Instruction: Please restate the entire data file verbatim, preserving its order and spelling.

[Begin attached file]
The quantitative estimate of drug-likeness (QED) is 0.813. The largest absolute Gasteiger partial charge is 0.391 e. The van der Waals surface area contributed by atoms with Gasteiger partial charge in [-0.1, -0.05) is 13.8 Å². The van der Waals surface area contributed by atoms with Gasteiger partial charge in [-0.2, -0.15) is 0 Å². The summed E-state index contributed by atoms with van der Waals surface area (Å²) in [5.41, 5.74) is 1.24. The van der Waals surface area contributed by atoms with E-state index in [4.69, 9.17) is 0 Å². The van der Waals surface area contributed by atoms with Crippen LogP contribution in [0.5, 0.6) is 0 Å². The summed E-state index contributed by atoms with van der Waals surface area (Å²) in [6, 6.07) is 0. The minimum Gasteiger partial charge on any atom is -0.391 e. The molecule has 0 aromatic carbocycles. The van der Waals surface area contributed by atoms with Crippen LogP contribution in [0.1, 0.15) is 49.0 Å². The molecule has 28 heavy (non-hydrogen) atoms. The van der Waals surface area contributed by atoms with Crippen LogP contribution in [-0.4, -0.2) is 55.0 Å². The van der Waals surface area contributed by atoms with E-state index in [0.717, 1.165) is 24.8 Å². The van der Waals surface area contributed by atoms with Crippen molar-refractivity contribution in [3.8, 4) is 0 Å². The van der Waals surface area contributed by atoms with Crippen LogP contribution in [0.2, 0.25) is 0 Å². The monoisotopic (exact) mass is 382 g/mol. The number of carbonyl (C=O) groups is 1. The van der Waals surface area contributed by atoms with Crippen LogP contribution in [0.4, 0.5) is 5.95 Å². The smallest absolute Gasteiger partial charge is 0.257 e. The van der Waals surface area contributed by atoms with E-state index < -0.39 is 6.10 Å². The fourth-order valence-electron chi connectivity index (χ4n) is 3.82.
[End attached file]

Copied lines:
The quantitative estimate of drug-likeness (QED) is 0.813. The largest absolute Gasteiger partial charge is 0.391 e. The van der Waals surface area contributed by atoms with Gasteiger partial charge in [-0.1, -0.05) is 13.8 Å². The van der Waals surface area contributed by atoms with Gasteiger partial charge in [-0.2, -0.15) is 0 Å². The summed E-state index contributed by atoms with van der Waals surface area (Å²) in [5.41, 5.74) is 1.24. The van der Waals surface area contributed by atoms with E-state index in [4.69, 9.17) is 0 Å². The van der Waals surface area contributed by atoms with Crippen LogP contribution in [0.5, 0.6) is 0 Å². The summed E-state index contributed by atoms with van der Waals surface area (Å²) in [6, 6.07) is 0. The minimum Gasteiger partial charge on any atom is -0.391 e. The molecule has 0 aromatic carbocycles. The van der Waals surface area contributed by atoms with Crippen LogP contribution in [0.1, 0.15) is 49.0 Å². The molecule has 28 heavy (non-hydrogen) atoms. The van der Waals surface area contributed by atoms with Crippen LogP contribution in [-0.4, -0.2) is 55.0 Å². The van der Waals surface area contributed by atoms with E-state index in [0.717, 1.165) is 24.8 Å². The van der Waals surface area contributed by atoms with Crippen molar-refractivity contribution in [3.8, 4) is 0 Å². The van der Waals surface area contributed by atoms with Crippen LogP contribution in [0.2, 0.25) is 0 Å². The monoisotopic (exact) mass is 382 g/mol. The number of carbonyl (C=O) groups is 1. The van der Waals surface area contributed by atoms with Crippen LogP contribution in [0.4, 0.5) is 5.95 Å². The smallest absolute Gasteiger partial charge is 0.257 e. The van der Waals surface area contributed by atoms with E-state index < -0.39 is 6.10 Å². The fourth-order valence-electron chi connectivity index (χ4n) is 3.82.